In the last decade, the Internet has grown from a network that connected a few universities and research centers to a network that links many businesses and households all over the country. That expansion occurred for many reasons, but the technological advance that facilitated this growth was an obscure protocol called PPP.
PPP isn't talked about as much as TCP and IP, but it plays a crucial role in extending networks into remote locations. The Point-to-Point Protocol enables telephone lines and other point-to-point connections to carry Internet traffic. It's the protocol that establishes and maintains the connection between your home and an Internet service provider. This book provides in-depth coverage of PPP for network administrators and others who are involved in the care and maintenance of PPP connections. It provides a thorough introduction to how PPP works, which will help you diagnose and troubleshoot problems. It discusses in detail how to set up dial-in and dial-out PPP on the most important platforms, including Windows, Linux, and Solaris. Whether you're a sophisticated user responsible for your own connection or a network administrator providing dial-up services for hundreds of remote users, you'll find this book an essential addition to your library. Covers:
PPP implementations in Windows 95/98/NT, Solaris, and Linux
Authentication (CHAP, PAP, Microsoft variants, and other techniques)
Andrew Sun's experience with computers dates back to the early 1980s. He is an electrical engineer by training, with an MSEE degree from Stanford University. Andrew has many years of experience in the telecommunications industry and has performed engineering work for emerging broadband ISDN and ATM products. He currently engineers IT infrastructures, and his areas of expertise include networking, firewalls, email with SMTP, DNS, Usenet, Solaris administration, and of course, dial-up remote access.
Our look is the result of reader comments, our own experimentation, and feedback from distribution channels. Distinctive covers complement our distinctive approach to technical topics, breathing personality and life into potentially dry subjects. The animal on the cover of Using and Managing PPP is a turtle, one of many species of terrestrial or aquatic reptile with a bony shell as part of their skeleton protecting the back and underside. All turtles can (to varying degrees) pull the head, neck, tail, and legs into the shell. The dorsal part of the shell is called the carapace; the ventral is the plastron. Turtles have a layer of sensitive skin between the bony plates and horn of the shell; they can feel what touches their shell. The appearance and size of the shell varies greatly with the species. Turtle species range in size from about 11 cm to 2 meters. Aquatic species usually have webbed feet and use their lungs as air or swim bladders, causing air to flow into different parts of the lung.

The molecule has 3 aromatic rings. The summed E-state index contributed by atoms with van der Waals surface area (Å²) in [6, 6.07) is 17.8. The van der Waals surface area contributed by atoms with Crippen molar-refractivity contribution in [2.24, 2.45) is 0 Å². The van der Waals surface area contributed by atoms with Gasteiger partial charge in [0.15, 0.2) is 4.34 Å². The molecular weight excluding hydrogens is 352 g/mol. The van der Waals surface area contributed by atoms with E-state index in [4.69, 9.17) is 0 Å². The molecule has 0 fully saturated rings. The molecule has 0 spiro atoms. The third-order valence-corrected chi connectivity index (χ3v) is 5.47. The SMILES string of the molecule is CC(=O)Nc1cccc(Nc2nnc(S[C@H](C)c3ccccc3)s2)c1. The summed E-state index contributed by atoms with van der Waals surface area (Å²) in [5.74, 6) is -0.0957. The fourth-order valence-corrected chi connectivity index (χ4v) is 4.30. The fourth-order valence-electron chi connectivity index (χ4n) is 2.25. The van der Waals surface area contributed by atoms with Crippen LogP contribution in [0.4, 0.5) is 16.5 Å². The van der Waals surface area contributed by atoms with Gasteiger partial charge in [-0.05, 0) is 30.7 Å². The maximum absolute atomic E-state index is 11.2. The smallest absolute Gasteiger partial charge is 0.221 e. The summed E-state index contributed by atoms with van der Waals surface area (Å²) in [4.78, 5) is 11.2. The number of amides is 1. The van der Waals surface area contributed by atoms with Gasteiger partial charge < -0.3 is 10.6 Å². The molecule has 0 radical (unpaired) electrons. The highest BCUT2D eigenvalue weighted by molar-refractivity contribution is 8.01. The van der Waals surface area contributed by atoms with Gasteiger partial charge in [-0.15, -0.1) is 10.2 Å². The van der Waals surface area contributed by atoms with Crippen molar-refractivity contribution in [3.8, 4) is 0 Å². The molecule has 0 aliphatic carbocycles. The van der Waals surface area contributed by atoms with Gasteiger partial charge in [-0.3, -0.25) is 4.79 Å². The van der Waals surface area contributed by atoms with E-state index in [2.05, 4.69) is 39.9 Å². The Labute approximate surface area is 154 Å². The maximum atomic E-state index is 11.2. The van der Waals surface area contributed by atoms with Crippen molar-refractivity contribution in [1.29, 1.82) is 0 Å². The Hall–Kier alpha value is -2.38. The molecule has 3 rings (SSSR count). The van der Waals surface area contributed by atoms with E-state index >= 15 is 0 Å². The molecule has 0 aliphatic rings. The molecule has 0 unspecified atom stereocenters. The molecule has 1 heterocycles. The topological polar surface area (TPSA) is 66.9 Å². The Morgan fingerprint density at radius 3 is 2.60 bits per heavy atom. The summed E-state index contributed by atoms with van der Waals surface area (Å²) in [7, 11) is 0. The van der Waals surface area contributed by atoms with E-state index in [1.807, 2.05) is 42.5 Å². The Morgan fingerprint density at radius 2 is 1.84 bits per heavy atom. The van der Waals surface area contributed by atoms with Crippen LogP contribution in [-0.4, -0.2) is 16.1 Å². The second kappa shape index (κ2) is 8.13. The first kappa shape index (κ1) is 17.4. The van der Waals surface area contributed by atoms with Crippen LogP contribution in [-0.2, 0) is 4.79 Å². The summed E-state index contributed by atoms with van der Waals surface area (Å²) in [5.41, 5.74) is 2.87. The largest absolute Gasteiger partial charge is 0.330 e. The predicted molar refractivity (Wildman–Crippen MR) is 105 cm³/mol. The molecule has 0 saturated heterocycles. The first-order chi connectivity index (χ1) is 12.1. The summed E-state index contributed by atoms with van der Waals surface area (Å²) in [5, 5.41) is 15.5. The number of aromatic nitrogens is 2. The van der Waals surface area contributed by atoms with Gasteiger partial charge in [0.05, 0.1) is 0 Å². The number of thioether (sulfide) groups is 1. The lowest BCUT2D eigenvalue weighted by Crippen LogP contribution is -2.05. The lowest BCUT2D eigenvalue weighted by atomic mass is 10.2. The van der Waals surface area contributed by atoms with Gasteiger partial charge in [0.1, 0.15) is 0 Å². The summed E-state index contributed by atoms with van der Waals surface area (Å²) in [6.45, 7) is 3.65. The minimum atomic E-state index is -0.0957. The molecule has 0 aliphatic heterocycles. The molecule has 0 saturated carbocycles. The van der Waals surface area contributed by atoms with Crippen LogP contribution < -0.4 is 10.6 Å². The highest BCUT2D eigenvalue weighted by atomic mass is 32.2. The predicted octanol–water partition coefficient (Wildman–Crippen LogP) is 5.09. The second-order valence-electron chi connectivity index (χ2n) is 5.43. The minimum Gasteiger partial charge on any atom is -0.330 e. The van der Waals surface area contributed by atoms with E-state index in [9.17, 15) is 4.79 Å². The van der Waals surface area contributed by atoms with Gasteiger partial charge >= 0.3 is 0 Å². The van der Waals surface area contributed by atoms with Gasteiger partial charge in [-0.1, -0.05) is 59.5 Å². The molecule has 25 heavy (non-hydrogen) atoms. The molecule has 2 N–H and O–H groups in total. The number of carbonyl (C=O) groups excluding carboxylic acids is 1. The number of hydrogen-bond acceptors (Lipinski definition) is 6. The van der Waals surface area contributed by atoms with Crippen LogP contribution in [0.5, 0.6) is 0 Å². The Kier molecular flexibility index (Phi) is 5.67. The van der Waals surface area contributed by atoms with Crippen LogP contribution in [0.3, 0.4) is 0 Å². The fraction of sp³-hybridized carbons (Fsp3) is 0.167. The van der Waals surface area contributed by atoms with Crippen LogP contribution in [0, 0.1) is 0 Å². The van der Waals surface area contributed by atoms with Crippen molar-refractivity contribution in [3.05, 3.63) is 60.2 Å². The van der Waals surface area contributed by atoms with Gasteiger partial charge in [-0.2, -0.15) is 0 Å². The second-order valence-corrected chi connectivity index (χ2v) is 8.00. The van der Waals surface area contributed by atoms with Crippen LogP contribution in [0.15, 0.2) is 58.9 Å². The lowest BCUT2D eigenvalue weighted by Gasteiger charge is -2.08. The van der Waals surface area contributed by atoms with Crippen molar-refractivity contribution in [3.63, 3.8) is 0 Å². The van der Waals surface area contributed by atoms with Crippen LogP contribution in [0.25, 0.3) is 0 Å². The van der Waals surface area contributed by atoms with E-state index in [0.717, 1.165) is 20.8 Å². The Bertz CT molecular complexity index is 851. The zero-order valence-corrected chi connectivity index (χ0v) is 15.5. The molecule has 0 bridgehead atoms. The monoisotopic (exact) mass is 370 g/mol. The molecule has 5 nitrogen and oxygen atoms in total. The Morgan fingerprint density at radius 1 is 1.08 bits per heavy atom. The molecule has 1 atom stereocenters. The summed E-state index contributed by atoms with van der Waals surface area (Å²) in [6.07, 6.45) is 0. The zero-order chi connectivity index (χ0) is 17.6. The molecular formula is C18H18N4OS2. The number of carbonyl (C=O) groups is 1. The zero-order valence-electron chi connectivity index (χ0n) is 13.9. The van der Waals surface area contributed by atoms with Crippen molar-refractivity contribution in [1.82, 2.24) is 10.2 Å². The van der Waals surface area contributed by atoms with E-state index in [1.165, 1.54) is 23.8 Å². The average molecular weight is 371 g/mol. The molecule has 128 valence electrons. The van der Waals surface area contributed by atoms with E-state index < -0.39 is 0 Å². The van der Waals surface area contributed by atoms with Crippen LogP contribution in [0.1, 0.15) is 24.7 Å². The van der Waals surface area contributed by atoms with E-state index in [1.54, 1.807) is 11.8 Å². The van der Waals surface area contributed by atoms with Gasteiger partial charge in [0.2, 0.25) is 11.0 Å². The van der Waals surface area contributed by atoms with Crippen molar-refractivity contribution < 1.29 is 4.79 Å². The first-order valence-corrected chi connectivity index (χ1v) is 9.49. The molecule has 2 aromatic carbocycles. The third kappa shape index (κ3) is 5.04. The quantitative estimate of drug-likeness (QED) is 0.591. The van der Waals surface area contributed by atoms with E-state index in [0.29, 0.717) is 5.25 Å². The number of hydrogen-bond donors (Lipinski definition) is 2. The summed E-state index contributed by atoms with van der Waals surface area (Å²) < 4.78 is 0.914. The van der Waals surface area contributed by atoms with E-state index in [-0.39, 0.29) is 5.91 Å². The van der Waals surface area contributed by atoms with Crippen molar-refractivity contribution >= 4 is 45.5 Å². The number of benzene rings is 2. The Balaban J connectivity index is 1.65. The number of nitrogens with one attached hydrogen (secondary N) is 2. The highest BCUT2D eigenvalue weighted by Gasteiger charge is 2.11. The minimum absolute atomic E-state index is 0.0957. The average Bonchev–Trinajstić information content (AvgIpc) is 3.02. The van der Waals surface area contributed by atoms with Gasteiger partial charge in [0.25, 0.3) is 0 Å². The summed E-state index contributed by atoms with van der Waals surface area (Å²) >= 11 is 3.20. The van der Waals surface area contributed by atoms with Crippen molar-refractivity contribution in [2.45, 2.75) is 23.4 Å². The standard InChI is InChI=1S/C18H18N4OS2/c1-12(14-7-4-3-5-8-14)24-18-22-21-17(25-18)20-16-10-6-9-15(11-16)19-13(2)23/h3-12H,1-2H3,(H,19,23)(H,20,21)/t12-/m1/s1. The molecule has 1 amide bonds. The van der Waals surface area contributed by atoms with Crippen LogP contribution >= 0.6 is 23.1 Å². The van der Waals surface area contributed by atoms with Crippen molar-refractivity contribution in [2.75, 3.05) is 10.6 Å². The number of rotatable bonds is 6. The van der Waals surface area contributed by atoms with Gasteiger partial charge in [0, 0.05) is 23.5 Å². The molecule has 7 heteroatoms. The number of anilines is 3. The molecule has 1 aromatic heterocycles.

Turtles have a small but highly developed brain; they are generally somewhat mute and hear poorly, but have an excellent sense of smell. They are capable of learning and have significant memories. Their external sexual characteristics are difficult to distinguish. Some species live for around 100 years; many also have the capability to regenerate or heal severe wounds.
Turtles appear worldwide on land and in oceans with temperate to warm environments. All turtles are hatched from eggs, and all turtle eggs are laid on land. The shape of eggs and number in each batch varies with species. Many species hibernate when the temperatures become too low (or too high). They are slow growers, and their shells display rings showing uneven growth periods, much like the rings of a tree trunk. Mary Anne Weeks Mayo served as production editor for Using and Managing PPP; Mary Anne also served as copyeditor, Sheryl Avruch was the production manager; Ellie Fountain Maden and Marleis Roberts provided quality assurance. Chris Reilley created the illustrations using Macromedia FreeHand 8. Mike Sierra provided FrameMaker technical support. Nancy Crumpton wrote the index and provided production services.
Edie Freedman designed the cover of this book, using a 19th-century engraving from the Dover Pictorial Archive. The cover layout was produced with QuarkXPress 3.32 using the ITC Garamond font. Whenever possible, our books use RepKover(TM), a durable and flexible lay-flat binding. If the page count exceeds RepKover's limit, perfect binding is used.
The inside layout was designed by Nancy Priest and implemented in FrameMaker 5.5 by Mike Sierra. The text and heading fonts are ITC Garamond Light and Garamond Book. This colophon was written by Nancy Kotary.